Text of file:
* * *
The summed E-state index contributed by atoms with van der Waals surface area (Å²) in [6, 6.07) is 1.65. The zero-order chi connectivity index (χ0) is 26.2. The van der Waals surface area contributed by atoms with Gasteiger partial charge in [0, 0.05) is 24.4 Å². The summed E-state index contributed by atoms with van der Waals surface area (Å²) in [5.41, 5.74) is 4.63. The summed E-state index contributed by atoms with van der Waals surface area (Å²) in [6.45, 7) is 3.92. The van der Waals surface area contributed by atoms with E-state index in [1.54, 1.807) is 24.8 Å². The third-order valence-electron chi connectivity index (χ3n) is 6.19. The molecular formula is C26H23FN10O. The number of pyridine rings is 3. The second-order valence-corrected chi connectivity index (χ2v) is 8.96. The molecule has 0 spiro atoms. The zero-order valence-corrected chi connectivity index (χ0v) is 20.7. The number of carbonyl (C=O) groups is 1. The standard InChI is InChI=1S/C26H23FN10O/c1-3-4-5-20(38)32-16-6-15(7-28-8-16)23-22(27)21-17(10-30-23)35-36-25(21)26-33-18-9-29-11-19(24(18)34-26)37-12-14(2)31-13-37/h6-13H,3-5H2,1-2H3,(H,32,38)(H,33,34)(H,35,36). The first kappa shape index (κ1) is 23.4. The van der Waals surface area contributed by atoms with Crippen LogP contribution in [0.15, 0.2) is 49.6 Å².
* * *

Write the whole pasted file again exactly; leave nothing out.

The summed E-state index contributed by atoms with van der Waals surface area (Å²) in [6, 6.07) is 1.65. The zero-order chi connectivity index (χ0) is 26.2. The van der Waals surface area contributed by atoms with Gasteiger partial charge in [0, 0.05) is 24.4 Å². The summed E-state index contributed by atoms with van der Waals surface area (Å²) in [5.41, 5.74) is 4.63. The summed E-state index contributed by atoms with van der Waals surface area (Å²) in [6.45, 7) is 3.92. The van der Waals surface area contributed by atoms with E-state index in [1.54, 1.807) is 24.8 Å². The third-order valence-electron chi connectivity index (χ3n) is 6.19. The molecular formula is C26H23FN10O. The number of pyridine rings is 3. The second-order valence-corrected chi connectivity index (χ2v) is 8.96. The molecule has 0 spiro atoms. The zero-order valence-corrected chi connectivity index (χ0v) is 20.7. The number of carbonyl (C=O) groups is 1. The standard InChI is InChI=1S/C26H23FN10O/c1-3-4-5-20(38)32-16-6-15(7-28-8-16)23-22(27)21-17(10-30-23)35-36-25(21)26-33-18-9-29-11-19(24(18)34-26)37-12-14(2)31-13-37/h6-13H,3-5H2,1-2H3,(H,32,38)(H,33,34)(H,35,36). The first kappa shape index (κ1) is 23.4. The van der Waals surface area contributed by atoms with Crippen LogP contribution in [0.15, 0.2) is 49.6 Å².